Pena Nieto said there’s political momentum to pass more reforms after the approval of sweeping education and telecommunications laws and the creation of the Pact for Mexico. His Institutional Revolutionary Party, or PRI, dropped its opposition to an oil-law overhaul in March.
“We’re approaching key deadlines,” Pena Nieto said. “I’m optimistic that this political climate of understanding and agreement will be maintained.”
The start of July will mark one year since Pena Nieto’s election returned the PRI to power after a 12-years hiatus. Opening the energy industry to more private investment would be the “signature issue” for judging his presidency, Pena Nieto said during the campaign.
Pact for Mexico
Pemex bondholders are losing confidence in his ability to achieve the needed changes after signs of fraying in the Pact for Mexico alliance that Pena Nieto engineered between his own PRI, the National Action Party, or PAN, of predecessor Felipe Calderon and the Democratic Revolution Party, or PRD.
“The PRD cannot sign on for an ambitious energy reform, and they’ve been quite explicit about that,” Duncan Wood, director of the Mexico Institute at the Woodrow Wilson International Center for Scholars in Washington, said in an interview. “It’s going to be very difficult for the elite of the PRD to continue working with the government if the government and the PAN push through an energy reform that they’re opposed to.”
Yields on $2 billion Pemex bonds due in 2022 jumped 72 basis points in the past month through last week to 3.97 percent. Yields on Brazilian oil producer Petroleo Brasileiro SA’s 2021 notes rose 63 basis points over the same period.
Pena Nieto has been working to overturn the country’s reputation for violence, while strengthening the economy. His administration passed a balanced budget and an education overhaul that created an independent institute to evaluate schools and foster competition for teaching jobs and promotions based on performance, a move that sparked violent protests. The government also arrested the powerful head of the teachers’ union, Elba Esther Gordillo, on corruption charges, taking on a leader long considered to be untouchable.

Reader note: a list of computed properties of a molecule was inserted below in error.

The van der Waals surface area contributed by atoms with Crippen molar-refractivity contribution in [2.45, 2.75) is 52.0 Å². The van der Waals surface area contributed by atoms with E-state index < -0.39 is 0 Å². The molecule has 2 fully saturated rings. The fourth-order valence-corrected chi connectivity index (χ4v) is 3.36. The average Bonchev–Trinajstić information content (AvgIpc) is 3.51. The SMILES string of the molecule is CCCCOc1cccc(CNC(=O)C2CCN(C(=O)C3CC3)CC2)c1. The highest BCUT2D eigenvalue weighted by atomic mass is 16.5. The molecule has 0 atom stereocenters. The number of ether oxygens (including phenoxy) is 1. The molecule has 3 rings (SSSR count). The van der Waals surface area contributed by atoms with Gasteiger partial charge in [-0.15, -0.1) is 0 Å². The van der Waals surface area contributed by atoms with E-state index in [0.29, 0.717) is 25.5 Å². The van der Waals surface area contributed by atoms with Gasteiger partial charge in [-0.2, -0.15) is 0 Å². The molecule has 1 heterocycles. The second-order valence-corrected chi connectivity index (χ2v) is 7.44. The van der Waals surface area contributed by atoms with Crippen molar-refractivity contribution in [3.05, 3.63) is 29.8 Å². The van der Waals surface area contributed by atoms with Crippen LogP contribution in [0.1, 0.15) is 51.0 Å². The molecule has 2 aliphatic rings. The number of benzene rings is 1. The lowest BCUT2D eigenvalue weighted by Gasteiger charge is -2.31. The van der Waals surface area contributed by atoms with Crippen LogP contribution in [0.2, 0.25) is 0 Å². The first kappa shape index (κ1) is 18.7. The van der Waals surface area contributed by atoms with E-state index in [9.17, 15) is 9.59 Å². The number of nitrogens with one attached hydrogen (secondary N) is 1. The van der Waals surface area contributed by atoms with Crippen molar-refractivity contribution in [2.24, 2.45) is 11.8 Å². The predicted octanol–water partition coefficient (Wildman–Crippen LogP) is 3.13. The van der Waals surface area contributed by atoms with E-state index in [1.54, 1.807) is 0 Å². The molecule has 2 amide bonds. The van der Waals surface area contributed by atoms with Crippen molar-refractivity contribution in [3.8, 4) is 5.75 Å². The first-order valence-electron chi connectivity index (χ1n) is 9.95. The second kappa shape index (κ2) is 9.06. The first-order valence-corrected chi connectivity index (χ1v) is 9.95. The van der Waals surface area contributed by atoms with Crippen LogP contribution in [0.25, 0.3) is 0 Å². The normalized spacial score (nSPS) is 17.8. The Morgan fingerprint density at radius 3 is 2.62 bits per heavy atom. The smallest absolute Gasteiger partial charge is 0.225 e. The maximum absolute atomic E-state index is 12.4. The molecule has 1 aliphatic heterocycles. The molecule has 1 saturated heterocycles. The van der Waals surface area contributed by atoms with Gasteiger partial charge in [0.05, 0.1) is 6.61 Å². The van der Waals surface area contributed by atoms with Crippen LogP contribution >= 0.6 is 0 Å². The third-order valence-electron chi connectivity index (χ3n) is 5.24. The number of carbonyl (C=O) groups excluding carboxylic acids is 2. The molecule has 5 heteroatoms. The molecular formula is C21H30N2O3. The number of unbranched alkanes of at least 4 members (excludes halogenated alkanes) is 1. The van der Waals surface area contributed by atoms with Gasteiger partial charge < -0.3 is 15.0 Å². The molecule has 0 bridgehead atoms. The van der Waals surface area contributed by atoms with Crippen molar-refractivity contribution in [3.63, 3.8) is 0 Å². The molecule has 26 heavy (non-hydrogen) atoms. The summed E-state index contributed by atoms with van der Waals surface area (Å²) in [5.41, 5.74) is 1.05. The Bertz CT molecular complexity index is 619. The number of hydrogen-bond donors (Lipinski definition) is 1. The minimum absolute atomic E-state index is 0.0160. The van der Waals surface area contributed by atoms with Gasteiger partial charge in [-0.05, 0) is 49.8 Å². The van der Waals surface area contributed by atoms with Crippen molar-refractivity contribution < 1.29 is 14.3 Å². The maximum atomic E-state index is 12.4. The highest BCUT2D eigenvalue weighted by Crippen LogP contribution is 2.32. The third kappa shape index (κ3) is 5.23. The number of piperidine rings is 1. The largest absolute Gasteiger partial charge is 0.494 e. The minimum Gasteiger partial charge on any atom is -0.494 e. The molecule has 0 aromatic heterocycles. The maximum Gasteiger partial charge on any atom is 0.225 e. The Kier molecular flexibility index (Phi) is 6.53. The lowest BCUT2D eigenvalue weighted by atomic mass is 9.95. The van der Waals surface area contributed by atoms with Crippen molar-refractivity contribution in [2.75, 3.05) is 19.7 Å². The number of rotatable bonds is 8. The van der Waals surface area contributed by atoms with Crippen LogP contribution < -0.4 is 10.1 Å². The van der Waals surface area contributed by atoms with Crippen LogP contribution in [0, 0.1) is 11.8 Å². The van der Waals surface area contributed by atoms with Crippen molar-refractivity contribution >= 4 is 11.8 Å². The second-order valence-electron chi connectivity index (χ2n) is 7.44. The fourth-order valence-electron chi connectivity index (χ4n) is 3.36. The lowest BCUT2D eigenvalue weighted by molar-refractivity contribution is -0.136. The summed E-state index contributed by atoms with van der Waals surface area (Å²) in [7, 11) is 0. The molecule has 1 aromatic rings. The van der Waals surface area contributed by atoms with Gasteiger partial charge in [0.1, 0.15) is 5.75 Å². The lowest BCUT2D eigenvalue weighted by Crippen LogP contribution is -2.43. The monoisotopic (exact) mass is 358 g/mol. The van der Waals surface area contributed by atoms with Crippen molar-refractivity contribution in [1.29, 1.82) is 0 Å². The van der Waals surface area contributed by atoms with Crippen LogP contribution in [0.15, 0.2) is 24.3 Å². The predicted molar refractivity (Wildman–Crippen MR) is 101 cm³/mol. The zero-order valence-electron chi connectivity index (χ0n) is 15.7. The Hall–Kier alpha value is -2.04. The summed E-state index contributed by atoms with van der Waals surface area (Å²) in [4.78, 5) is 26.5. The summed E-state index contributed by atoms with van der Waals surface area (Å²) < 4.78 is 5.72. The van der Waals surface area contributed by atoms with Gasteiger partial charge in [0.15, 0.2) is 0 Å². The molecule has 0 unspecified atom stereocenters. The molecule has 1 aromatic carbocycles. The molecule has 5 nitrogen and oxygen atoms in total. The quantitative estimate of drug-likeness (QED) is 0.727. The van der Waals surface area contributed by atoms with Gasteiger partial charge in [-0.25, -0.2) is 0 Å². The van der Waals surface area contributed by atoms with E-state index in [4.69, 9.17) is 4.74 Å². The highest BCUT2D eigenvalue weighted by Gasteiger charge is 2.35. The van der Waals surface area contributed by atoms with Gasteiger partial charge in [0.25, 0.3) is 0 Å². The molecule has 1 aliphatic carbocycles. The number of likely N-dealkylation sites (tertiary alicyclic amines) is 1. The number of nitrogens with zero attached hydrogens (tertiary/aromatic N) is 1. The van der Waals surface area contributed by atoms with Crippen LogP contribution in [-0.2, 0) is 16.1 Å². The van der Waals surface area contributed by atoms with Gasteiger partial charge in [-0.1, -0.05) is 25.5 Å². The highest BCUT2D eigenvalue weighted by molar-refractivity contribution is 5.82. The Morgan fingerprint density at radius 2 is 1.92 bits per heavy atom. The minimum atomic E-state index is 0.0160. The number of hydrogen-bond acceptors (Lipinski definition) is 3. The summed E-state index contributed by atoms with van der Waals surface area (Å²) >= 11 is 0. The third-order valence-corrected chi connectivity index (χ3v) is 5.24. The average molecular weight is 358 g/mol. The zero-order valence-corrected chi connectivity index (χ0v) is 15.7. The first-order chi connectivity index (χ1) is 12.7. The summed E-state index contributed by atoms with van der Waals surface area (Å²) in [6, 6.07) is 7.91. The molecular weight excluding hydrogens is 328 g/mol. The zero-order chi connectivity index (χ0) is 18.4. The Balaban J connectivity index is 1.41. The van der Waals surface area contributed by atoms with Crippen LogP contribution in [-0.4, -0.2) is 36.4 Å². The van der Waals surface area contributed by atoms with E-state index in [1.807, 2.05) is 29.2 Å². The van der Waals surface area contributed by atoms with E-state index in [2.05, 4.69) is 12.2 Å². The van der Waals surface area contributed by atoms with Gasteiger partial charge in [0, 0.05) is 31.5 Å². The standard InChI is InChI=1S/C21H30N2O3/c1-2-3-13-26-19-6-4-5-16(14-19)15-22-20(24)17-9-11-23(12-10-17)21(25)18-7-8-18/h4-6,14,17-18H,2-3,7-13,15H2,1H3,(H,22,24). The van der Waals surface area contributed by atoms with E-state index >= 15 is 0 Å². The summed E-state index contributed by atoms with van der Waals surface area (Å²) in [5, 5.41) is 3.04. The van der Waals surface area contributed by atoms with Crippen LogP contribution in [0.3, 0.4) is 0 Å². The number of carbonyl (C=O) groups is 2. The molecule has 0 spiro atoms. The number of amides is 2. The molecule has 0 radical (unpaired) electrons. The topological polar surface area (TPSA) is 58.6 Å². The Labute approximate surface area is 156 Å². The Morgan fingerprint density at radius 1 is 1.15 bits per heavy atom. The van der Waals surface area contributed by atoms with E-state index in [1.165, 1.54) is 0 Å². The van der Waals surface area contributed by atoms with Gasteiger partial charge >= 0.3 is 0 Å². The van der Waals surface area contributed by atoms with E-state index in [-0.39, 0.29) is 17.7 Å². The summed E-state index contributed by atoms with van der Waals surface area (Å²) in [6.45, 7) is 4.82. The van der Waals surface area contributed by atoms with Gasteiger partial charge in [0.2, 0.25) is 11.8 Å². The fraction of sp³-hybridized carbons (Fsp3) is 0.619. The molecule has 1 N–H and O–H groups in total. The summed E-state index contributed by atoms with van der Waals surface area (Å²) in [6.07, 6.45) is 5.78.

Some of his other goals, such as progress in the war against organized crime, have proved more elusive. While the Milenio newspaper reported a 2.5 percent drop in drug violence in the first four months of the administration, communities in southern Mexico have armed themselves and kidnapped law-enforcement officials, saying police can’t protect them from cartels.
Pena Nieto’s energy and tax pledges, and his early legislative success, helped attract overseas asset managers including Pacific Investment Management Co., the world’s biggest bond fund, and lift foreign holdings of peso bonds to record levels. Yields on government peso debt due in 2024 dropped to a record low and the currency climbed to the strongest level in almost two years against the dollar last month. Yields have since climbed and the currency weakened on the prospect that the Federal Reserve will scale back its stimulus program.
Pena Nieto’s energy initiative may be the industry’s biggest overhaul since then-President Lazaro Cardenas seized oil fields from British and U.S. companies in 1938, said James R. Jones, the U.S. ambassador to Mexico when the North American Free Trade Agreement, negotiated under U.S. President George H. W. Bush and Mexico’s Carlos Salinas de Gortari, took effect in 1994. The expropriation is celebrated March 18.
Pena Nieto has “done an excellent job in his first six months in office,” Jones said in a telephone interview from Washington on June 14. “He has the best political sensitivity and touch I’ve seen since President Salinas was able to marshal various factions of Mexico to pass Nafta.”